Suarez was born to Sandra and Rodolfo Suarez, struggling lower-class citizens, alongside six other siblings. Life was unsurprisingly difficult with so many mouths to feed and backs to clothe, and a young Suarez often had to settle for hand-me-downs from his older brothers. The dog-eat-dog nature of living a life of poverty is often cited as a reason for his ‘no holds barred’ attitude in later life. He learnt at a young age that if he wants something, he has to fight for it, and ultimately it still shows on the football pitch.
“We were from the lower-class. I never had the possibility to choose my own running shoes, for example, because of how big my family was,” Suarez once admitted. “My parents did everything they could but they couldn’t buy us the things that we wanted, only what they could provide.”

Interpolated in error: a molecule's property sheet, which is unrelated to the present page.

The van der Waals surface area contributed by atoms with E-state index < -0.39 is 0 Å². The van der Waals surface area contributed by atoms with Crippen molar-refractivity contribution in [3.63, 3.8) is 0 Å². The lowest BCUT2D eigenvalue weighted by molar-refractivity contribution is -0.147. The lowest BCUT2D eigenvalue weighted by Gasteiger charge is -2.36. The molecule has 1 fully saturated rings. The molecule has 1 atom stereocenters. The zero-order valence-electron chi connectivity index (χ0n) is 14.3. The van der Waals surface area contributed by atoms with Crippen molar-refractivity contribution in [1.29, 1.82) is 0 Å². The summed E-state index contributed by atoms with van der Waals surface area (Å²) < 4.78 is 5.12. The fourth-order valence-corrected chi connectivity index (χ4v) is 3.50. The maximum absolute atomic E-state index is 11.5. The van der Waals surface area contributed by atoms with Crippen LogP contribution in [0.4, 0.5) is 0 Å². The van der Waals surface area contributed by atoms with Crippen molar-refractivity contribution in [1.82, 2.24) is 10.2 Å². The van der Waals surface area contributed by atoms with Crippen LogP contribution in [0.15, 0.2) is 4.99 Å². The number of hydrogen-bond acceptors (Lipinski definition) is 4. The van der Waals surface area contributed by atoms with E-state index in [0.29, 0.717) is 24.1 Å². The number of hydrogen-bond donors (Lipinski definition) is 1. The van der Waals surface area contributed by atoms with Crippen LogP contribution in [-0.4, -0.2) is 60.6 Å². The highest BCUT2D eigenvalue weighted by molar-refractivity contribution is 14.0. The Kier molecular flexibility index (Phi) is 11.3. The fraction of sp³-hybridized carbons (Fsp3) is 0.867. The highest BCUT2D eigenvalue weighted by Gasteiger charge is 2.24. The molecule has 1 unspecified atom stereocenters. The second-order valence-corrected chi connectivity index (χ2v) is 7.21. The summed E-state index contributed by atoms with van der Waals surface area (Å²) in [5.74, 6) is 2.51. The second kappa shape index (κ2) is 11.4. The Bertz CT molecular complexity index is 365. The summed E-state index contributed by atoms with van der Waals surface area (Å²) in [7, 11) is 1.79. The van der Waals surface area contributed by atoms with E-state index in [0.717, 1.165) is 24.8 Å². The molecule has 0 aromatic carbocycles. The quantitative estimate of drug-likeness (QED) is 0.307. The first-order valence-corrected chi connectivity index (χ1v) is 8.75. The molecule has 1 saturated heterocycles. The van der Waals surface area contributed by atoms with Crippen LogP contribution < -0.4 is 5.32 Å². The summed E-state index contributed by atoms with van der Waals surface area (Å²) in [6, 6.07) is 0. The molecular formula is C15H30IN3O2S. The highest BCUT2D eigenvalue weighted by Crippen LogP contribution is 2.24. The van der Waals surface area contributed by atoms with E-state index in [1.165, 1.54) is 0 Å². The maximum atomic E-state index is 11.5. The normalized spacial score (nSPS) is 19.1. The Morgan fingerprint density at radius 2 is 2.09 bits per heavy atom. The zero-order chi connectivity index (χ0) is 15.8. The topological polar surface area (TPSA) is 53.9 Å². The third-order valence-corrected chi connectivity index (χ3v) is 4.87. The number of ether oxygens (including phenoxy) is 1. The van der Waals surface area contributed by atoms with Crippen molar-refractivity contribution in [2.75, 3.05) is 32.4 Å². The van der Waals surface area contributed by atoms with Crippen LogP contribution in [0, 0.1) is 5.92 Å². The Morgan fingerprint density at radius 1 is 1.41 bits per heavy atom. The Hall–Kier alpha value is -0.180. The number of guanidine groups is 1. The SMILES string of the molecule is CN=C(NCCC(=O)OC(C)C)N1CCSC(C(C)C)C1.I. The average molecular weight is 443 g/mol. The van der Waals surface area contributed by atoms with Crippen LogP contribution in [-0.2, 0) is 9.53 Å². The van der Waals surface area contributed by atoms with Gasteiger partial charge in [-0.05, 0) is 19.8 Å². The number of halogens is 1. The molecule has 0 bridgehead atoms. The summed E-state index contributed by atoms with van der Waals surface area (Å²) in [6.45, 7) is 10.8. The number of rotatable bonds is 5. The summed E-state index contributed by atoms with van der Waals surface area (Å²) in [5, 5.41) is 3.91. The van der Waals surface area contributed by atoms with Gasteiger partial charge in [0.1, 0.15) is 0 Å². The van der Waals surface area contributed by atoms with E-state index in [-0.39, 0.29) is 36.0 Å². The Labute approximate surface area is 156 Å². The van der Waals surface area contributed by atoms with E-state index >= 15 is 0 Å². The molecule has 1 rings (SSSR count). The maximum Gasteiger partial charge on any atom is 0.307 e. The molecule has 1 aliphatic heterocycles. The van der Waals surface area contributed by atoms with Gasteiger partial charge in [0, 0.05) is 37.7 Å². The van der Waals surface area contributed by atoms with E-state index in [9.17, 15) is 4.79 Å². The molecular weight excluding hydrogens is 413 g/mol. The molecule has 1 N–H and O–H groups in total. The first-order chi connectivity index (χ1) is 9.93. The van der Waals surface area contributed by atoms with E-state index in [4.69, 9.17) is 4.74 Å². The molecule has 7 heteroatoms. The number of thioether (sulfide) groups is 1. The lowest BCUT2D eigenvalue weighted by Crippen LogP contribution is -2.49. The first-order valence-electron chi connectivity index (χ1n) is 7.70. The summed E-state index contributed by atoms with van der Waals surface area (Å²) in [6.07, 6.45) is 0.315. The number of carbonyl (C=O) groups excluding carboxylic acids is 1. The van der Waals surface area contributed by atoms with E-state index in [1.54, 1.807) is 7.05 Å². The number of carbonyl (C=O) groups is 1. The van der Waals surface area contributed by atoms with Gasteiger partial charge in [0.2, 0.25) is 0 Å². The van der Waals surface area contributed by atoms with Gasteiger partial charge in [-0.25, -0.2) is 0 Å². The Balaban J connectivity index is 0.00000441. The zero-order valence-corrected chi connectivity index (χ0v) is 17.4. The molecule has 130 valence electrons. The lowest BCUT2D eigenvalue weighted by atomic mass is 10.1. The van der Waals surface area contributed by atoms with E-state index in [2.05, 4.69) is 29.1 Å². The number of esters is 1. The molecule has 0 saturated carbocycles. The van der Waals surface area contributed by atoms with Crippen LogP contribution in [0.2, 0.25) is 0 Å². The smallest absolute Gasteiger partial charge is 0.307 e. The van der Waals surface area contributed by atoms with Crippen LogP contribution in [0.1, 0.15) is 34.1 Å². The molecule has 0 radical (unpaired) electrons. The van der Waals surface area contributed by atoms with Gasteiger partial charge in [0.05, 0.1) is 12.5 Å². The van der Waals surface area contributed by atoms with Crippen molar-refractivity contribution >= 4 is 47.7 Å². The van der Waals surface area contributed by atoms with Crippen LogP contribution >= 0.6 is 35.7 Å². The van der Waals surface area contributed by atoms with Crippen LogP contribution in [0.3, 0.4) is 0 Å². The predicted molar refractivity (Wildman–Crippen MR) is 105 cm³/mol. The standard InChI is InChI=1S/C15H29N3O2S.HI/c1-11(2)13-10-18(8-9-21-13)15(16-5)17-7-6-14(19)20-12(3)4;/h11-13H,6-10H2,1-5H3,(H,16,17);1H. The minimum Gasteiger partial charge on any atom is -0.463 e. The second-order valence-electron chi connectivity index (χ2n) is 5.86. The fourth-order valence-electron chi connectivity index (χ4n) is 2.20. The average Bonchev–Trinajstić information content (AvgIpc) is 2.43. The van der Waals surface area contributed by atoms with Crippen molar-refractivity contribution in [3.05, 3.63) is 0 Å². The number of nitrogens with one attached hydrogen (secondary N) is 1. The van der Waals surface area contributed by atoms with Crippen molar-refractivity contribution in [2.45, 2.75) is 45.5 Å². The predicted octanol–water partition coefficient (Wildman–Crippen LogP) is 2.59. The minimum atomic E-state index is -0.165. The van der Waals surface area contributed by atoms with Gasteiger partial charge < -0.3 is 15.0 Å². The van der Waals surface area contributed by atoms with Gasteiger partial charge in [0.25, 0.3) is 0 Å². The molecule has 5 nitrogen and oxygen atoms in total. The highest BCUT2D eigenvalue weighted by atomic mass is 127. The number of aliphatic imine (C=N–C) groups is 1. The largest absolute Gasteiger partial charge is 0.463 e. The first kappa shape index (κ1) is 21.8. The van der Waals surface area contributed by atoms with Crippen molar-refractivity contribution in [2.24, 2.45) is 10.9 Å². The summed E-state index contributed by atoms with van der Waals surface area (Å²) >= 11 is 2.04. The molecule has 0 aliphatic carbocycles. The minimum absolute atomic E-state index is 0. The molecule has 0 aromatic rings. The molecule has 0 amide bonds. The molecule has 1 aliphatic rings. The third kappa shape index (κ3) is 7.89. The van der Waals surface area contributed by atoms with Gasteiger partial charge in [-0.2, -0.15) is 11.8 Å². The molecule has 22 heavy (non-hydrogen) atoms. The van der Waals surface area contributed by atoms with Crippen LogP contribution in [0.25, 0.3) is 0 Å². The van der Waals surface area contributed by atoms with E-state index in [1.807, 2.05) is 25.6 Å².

At the age of seven, Suarez and his family relocated to Montevideo. His father had been working at a biscuit factory in the city already, travelling back and forth between the two, but when his mother managed to land a cleaning job nearby they decided it would be better to move away from Salto, despite the protests of their children.
Montevideo was a drastically different environment to the one that Suarez was used to. Noisy, grimy and a lot more urban, which he found difficult to cope with at first. Although, one thing the city was better for was its footballing prospects.